In Aitken’s view, the BBC propagates “a series of noble lies in pursuit of a political agenda”, but “sooner or later people will realise they have been duped”, which will be “a moment of great peril for the established order”.

One of the errors he makes here is to exaggerate the credulity of the public. Go into any pub in the land and one has always been able to find people who do not believe a word either politicians or journalists (even BBC journalists) tell them.

A second error is to exaggerate the influence of the BBC. Towards the end of the book, he glances across the Atlantic:

“When President Trump was merely ‘Candidate Trump’ on the campaign trail, he hammered home one message in particular; he turned on the mainstream US media and accused it of peddling ‘fake news’. As anyone who has had any experience of US journalists will know, they do not, as a group, lack self-esteem; on the contrary, American media folk are monumentally self-important. Trump’s assault on their profession was bitterly resented and dismissed as the words of an inveterate liar who lacked the righteous virtues they see themselves possessing.”

But as Aitken points out, proving the facts in a story are correct – something over which The New York Times and other liberal American newspapers take inordinate pains – does not in itself exonerate the media from the charge of printing fake news:

“Trump wasn’t saying that the press and the TV networks were getting the facts wrong, rather, they were telling the wrong stories. And Trump had a good point: it’s a question of fairness, not facts. A report can be accurate and yet deeply unfair whether by selection or omission. ‘Fake news’ is not so much about factual inaccuracy as about ideological bias…”

Aitken often implies there can be such a thing as journalism written without bias. That strikes me as a very dubious assumption. Whether one is a historian or a journalist, one can to some extent be aware of one’s own assumptions, and can try to admit these to the reader. But one cannot write without preconceptions, or bias as it will be called by one’s critics.

He also tends to underestimate the extent to which egregious errors, though they may persist for a long time, do eventually tend to be noticed and perhaps even corrected. So immigration, which for a long time was a suppressed subject, is now quite openly debated. And the oddity of Western feminists standing up for Islamic dress codes is more and more noted, even though the discrepancy has not been resolved.

Part of Aitken’s horror is at the “trashy, tawdry and shallow” culture which we inhabit, and which he believes to be “in large measure the creation of our media”. But he does admit, on page 128, that the “collapse in the prestige, influence and centrality of Christianity in Britain” has its roots a long way before the BBC. Arnold wrote Dover Beach, about the “melancholy, long, withdrawing roar” of the Sea of Faith, in 1867.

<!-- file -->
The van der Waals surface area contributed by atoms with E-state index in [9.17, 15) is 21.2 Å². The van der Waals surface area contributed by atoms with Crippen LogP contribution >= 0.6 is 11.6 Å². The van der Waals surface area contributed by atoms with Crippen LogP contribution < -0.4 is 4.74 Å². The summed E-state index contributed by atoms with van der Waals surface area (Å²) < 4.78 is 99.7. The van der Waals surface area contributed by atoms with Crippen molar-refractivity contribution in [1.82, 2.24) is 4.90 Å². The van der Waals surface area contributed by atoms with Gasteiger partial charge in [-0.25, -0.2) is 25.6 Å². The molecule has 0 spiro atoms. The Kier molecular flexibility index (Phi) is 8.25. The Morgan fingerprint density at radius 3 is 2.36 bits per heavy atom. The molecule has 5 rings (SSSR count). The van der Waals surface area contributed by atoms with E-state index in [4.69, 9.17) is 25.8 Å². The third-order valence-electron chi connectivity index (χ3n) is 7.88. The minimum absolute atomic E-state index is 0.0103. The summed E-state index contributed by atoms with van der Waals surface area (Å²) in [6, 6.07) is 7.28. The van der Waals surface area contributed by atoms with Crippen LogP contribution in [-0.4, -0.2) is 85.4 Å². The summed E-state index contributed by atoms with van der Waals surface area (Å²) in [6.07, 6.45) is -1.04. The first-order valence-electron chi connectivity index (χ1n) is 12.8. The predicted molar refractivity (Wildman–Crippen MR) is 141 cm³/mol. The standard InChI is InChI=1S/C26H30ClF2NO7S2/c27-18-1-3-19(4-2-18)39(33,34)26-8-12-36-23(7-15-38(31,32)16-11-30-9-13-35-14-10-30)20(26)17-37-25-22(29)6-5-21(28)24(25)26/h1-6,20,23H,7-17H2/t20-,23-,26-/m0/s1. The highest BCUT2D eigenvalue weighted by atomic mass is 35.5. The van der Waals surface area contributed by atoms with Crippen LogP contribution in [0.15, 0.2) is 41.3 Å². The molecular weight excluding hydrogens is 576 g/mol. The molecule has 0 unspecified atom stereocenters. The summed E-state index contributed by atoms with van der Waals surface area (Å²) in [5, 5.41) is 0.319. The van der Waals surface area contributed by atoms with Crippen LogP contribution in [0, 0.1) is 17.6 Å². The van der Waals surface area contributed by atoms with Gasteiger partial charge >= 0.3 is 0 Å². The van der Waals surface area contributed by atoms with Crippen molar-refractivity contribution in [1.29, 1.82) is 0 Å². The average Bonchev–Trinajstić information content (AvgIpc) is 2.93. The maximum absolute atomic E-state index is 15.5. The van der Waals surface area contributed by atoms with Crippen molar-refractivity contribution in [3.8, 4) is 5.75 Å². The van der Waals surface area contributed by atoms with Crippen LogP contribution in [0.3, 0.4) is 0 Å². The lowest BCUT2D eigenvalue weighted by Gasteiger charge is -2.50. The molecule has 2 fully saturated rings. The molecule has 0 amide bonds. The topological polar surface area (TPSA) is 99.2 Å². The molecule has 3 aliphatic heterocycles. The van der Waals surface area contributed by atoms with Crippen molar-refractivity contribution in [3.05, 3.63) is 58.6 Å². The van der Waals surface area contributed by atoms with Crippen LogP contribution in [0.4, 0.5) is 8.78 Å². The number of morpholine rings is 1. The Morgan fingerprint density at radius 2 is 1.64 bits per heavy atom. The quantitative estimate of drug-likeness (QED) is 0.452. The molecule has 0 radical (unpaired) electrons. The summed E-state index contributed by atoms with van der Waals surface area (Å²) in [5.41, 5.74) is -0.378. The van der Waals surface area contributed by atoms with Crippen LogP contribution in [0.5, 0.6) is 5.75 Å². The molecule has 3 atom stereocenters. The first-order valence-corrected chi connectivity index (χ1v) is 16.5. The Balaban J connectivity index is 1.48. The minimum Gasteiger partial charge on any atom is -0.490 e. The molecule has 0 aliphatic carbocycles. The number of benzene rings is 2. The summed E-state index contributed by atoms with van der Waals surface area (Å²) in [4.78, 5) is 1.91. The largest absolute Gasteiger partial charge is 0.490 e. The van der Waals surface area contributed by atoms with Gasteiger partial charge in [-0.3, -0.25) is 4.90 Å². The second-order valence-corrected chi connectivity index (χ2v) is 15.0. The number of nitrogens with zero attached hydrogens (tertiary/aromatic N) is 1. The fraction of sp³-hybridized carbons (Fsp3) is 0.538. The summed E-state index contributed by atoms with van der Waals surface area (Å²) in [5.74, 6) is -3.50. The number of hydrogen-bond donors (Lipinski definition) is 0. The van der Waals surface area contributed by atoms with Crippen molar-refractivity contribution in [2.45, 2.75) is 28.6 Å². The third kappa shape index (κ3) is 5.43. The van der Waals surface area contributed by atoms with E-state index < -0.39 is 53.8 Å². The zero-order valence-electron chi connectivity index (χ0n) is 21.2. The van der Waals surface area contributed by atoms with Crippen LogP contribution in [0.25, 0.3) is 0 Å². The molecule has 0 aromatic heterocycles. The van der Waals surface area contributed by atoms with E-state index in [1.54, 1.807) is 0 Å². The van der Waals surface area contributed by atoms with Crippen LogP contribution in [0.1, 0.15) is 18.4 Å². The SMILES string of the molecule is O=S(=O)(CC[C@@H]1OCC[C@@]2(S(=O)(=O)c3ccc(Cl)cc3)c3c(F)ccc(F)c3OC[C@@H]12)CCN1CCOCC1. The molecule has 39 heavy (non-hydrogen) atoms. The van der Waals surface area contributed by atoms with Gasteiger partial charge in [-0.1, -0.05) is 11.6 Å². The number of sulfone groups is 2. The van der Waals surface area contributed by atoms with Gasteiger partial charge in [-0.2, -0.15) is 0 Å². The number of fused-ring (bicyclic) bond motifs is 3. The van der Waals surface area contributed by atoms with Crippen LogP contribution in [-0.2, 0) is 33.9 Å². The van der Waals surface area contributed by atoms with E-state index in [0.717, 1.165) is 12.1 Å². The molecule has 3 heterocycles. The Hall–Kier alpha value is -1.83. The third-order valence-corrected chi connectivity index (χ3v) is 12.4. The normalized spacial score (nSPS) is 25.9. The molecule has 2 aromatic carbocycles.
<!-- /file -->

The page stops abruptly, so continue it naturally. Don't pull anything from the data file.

The French Revolution, for which the men of letters of the Enlightenment had created the intellectual climate, was a more savage onslaught on the Church than anything perpetrated by the errant successors of Lord Reith. To this day, one can establish someone’s political outlook by asking whether they are for or against the Revolution.

Burke wrote a great counterblast to the Revolution. Who in recent years has written a great counterblast to liberalism, or a great defence of conservatism? It is no good blaming everything on the liberals. When the conservative case is not made, it is likely to go by default.

Michael Wharton, who worked at the BBC for ten years before Colin Welch recruited him in 1957 to write the Peter Simple column for The Daily Telegraph, made wonderful, despondent jokes about the whole “left-wing package deal”, personified in a range of ludicrous characters. There are virtually no jokes in Aitken’s book, but it maps a world of self-obsessed and irresistibly comic liberals against whom the pendulum may already have begun to swing.

Daniel Hannan: I want to support May’s plan. But I can’t. It proposes a way of leaving the EU that’s exactly the wrong way round.

Instead of leaving the Customs Union but retaining chunks of the Single Market – we shall end up staying in the Customs Union but leaving most of the Single Market.

Daniel Hannan is an MEP for South-East England, and a journalist, author and broadcaster. His most recent book is What Next: How to Get the Best from Brexit.

I have been watching the dégringolade of Brexit with – if such a thing is possible – even more agony than the rest of you. It’s not just the frustration of seeing mistake after avoidable mistake being made by our side. It’s not just the tossing away of a generational opportunity to relaunch Britain as a global trader. It’s something else. You see, I had always expected, at this stage, to be one of those Leavers who could warmly back a compromise deal.

As regular readers of this column will know, I never liked the idea of a WTO Brexit. I wrote here on the day of the referendum itself that, whichever side won, it would need to accommodate the large minority which had voted the other way]. I have spent two years suggesting various compromises that both sides might live with. So when the clever and amiable David Lidington urges us to back the withdrawal deal on grounds that “the 52 per cent get control of laws, money, borders + out of CFP; the 48 per cent get closer trade partnership with EU than Canada or any advanced economy + cooperation on police & security,” I really want to agree.